<Object Database="[AdventureWorks]" Schema="[HumanResources]" Table="[Employee]" Index="[PK_Employee_EmployeeID]" TableReferenceId="-1" IndexKind="Clustered" />
    <SeekPredicates>
      <SeekPredicateNew>
        <SeekKeys>
          <Prefix ScanType="EQ">
            <RangeColumns>
              <ColumnReference Database="[AdventureWorks]" Schema="[HumanResources]" Table="[Employee]" Column="EmployeeID" />
            </RangeColumns>
            <RangeExpressions>
              <ScalarOperator ScalarString="[AdventureWorks].[HumanResources].[Employee].[EmployeeID]">
                <Identifier>
                  <ColumnReference Database="[AdventureWorks]" Schema="[HumanResources]" Table="[Employee]" Column="EmployeeID" />
                </Identifier>
              </ScalarOperator>
            </RangeExpressions>
          </Prefix>
        </SeekKeys>
      </SeekPredicateNew>
    </SeekPredicates>
  </IndexScan>
</RelOp>

As a side note, the ShowplanXML uses the IndexScan XML element for both Seeks and Scans.  An Index Seek is identified by the SeekPredicates child element, whereas an Index Scan would have a Predicates child element instead. Another important note when dealing with ShowplanXML is that the attribute values of a cached execution plan differ from those of an Actual execution plan collected from SSMS.  In the above XML from the plan cache, the Lookup attribute has a value of 1.  However, in an Actual plan collected by SSMS, the value would be true as shown in the Actual XML below:

<IndexScan Lookup="true" Ordered="true" ScanDirection="FORWARD" ForcedIndex="false" ForceSeek="false" ForceScan="false" NoExpandHint="false">

When building an XML parser for querying the plan cache, the parser must check for a value of 1, not true, when looking for a Lookup attribute in the cached plan XML.  Given this information we can build a parser to search the plan cache and find the statements and columns associated with Key Lookups occurring.


SET TRANSACTION ISOLATION LEVEL READ UNCOMMITTED;

WITH XMLNAMESPACES
   (DEFAULT 'http://schemas.microsoft.com/sqlserver/2004/07/showplan')
SELECT
    n.value('(@StatementText)[1]', 'VARCHAR(4000)') AS sql_text,
    n.query('.'),
    i.value('(@PhysicalOp)[1]', 'VARCHAR(128)') AS PhysicalOp,
    i.value('(./IndexScan/Object/@Database)[1]', 'VARCHAR(128)') AS DatabaseName,
    i.value('(./IndexScan/Object/@Schema)[1]', 'VARCHAR(128)') AS SchemaName,
    i.value('(./IndexScan/Object/@Table)[1]', 'VARCHAR(128)') AS TableName,
    i.value('(./IndexScan/Object/@Index)[1]', 'VARCHAR(128)') as IndexName,
    i.query('.'),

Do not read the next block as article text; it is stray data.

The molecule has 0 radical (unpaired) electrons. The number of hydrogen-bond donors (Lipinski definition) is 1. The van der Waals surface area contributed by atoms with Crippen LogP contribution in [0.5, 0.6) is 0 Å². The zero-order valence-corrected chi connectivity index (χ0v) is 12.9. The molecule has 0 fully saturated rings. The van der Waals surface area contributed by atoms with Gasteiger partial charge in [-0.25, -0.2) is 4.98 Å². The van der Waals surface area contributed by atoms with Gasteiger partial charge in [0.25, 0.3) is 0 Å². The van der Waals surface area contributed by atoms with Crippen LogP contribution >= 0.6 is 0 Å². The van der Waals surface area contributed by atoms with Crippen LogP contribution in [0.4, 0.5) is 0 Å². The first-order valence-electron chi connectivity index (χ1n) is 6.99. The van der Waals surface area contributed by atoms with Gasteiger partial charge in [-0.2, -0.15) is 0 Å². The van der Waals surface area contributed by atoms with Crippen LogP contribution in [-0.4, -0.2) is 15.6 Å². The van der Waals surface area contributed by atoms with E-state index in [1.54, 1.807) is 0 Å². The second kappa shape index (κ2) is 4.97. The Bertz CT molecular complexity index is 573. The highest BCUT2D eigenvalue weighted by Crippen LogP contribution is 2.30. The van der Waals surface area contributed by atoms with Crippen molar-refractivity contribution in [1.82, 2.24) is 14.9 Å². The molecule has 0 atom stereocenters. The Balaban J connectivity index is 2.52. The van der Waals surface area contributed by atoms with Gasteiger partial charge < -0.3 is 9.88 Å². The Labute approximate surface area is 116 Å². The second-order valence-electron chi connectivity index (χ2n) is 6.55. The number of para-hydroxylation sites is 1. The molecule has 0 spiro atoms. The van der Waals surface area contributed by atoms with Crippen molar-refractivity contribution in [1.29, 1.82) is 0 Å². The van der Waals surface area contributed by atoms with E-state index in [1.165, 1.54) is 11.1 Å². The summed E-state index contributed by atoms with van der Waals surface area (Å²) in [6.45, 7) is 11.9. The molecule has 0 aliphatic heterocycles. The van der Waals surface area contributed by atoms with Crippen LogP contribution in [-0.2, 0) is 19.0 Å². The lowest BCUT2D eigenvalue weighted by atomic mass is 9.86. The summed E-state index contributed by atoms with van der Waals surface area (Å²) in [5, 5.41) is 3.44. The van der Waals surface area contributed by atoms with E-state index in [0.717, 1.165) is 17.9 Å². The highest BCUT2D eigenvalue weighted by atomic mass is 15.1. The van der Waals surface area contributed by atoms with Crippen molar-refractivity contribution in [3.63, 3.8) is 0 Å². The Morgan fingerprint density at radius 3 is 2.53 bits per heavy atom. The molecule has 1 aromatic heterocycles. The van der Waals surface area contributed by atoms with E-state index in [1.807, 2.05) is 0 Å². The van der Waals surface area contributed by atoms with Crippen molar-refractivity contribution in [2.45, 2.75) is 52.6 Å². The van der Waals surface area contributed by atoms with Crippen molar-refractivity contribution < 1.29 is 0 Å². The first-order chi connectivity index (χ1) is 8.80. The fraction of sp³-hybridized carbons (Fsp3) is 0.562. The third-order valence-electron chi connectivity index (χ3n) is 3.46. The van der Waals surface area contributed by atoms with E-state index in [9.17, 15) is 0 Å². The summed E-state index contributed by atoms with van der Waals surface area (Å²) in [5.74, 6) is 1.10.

STUFF((SELECT DISTINCT ', ' + cg.value('(@Column)[1]', 'VARCHAR(128)')
       FROM i.nodes('./OutputList/ColumnReference') AS t(cg)
       FOR  XML PATH('')),1,2,'') AS output_columns,
    STUFF((SELECT DISTINCT ', ' + cg.value('(@Column)[1]', 'VARCHAR(128)')
       FROM i.nodes('./IndexScan/SeekPredicates/SeekPredicateNew//ColumnReference') AS t(cg)
       FOR  XML PATH('')),1,2,'') AS seek_columns,
    i.value('(./IndexScan/Predicate/ScalarOperator/@ScalarString)[1]', 'VARCHAR(4000)') as Predicate,
	cp.usecounts,
    query_plan
FROM (  SELECT plan_handle, query_plan
        FROM (  SELECT DISTINCT plan_handle
                FROM sys.dm_exec_query_stats WITH(NOLOCK)) AS qs
        OUTER APPLY sys.dm_exec_query_plan(qs.plan_handle) tp
      ) as tab (plan_handle, query_plan)
INNER JOIN sys.dm_exec_cached_plans AS cp 
    ON tab.plan_handle = cp.plan_handle
CROSS APPLY query_plan.nodes('/ShowPlanXML/BatchSequence/Batch/Statements/*') AS q(n)
CROSS APPLY n.nodes('.//RelOp[IndexScan[@Lookup="1"] and IndexScan/Object[@Schema!="[sys]"]]') as s(i)
OPTION(RECOMPILE, MAXDOP 1);

The first CROSS APPLY above breaks out the individual statements so that we can tie the Key Lookup operation to the specific statement that is causing it to occur.  The second CROSS APPLY breaks out the actual IndexScan element in the XML and filters out any Key Lookups that are happening in the ‘sys’ schema, since many of the system tables have frequent Key Lookup operations that occur.  Using the two XML fragments created by the CROSS APPLY operations we can extract the statement, the table and index the lookup operation occurs against, the output columns of the lookup operation and the seek predicate being used to perform the lookup.   With this information we can look at the indexing on our tables and determine if a change to a non-clustered index to make it covering is warranted to improve performance or not.

Hope this is helpful!